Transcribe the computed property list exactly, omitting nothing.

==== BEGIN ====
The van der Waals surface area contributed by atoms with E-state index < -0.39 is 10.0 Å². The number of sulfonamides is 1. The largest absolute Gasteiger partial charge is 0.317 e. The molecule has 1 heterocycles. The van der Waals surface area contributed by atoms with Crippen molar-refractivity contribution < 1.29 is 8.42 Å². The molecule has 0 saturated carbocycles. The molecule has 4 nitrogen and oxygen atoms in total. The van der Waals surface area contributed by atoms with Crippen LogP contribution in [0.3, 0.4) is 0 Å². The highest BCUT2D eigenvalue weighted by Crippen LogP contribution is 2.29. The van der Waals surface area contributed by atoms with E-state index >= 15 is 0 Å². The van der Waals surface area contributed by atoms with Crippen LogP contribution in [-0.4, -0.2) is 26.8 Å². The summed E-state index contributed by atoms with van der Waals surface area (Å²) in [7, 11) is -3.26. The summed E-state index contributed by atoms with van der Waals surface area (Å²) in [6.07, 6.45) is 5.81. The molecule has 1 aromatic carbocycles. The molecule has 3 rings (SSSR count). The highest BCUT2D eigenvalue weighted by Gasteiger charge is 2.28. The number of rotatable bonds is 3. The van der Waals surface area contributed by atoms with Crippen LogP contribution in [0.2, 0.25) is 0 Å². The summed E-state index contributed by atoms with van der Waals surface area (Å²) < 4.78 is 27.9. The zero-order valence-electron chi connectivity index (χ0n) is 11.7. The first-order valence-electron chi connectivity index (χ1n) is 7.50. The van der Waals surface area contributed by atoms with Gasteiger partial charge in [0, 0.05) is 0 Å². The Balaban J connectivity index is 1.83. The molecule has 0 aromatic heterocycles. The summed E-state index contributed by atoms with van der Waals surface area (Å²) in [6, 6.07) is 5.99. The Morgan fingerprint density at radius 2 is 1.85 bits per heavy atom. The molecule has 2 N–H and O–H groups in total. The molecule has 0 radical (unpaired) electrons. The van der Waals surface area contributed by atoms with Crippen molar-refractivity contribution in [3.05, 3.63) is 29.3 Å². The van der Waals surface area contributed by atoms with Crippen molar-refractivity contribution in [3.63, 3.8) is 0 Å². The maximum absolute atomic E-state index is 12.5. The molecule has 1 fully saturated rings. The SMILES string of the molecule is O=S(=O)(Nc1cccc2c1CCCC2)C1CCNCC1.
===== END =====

The van der Waals surface area contributed by atoms with E-state index < -0.39 is 10.0 Å². The number of sulfonamides is 1. The largest absolute Gasteiger partial charge is 0.317 e. The molecule has 1 heterocycles. The van der Waals surface area contributed by atoms with Crippen molar-refractivity contribution < 1.29 is 8.42 Å². The molecule has 0 saturated carbocycles. The molecule has 4 nitrogen and oxygen atoms in total. The van der Waals surface area contributed by atoms with Crippen LogP contribution in [0.3, 0.4) is 0 Å². The highest BCUT2D eigenvalue weighted by Crippen LogP contribution is 2.29. The van der Waals surface area contributed by atoms with E-state index >= 15 is 0 Å². The van der Waals surface area contributed by atoms with Crippen LogP contribution in [-0.4, -0.2) is 26.8 Å². The summed E-state index contributed by atoms with van der Waals surface area (Å²) in [7, 11) is -3.26. The summed E-state index contributed by atoms with van der Waals surface area (Å²) in [6.07, 6.45) is 5.81. The molecule has 1 aromatic carbocycles. The molecule has 3 rings (SSSR count). The highest BCUT2D eigenvalue weighted by Gasteiger charge is 2.28. The number of rotatable bonds is 3. The van der Waals surface area contributed by atoms with Crippen LogP contribution in [0.2, 0.25) is 0 Å². The summed E-state index contributed by atoms with van der Waals surface area (Å²) < 4.78 is 27.9. The zero-order valence-electron chi connectivity index (χ0n) is 11.7. The first-order valence-electron chi connectivity index (χ1n) is 7.50. The van der Waals surface area contributed by atoms with Gasteiger partial charge in [0, 0.05) is 0 Å². The Balaban J connectivity index is 1.83. The molecule has 0 aromatic heterocycles. The summed E-state index contributed by atoms with van der Waals surface area (Å²) in [6, 6.07) is 5.99. The Morgan fingerprint density at radius 2 is 1.85 bits per heavy atom. The molecule has 2 N–H and O–H groups in total. The molecule has 0 radical (unpaired) electrons. The van der Waals surface area contributed by atoms with Crippen molar-refractivity contribution in [3.05, 3.63) is 29.3 Å². The van der Waals surface area contributed by atoms with Crippen molar-refractivity contribution in [3.63, 3.8) is 0 Å². The maximum absolute atomic E-state index is 12.5. The molecule has 1 fully saturated rings. The SMILES string of the molecule is O=S(=O)(Nc1cccc2c1CCCC2)C1CCNCC1.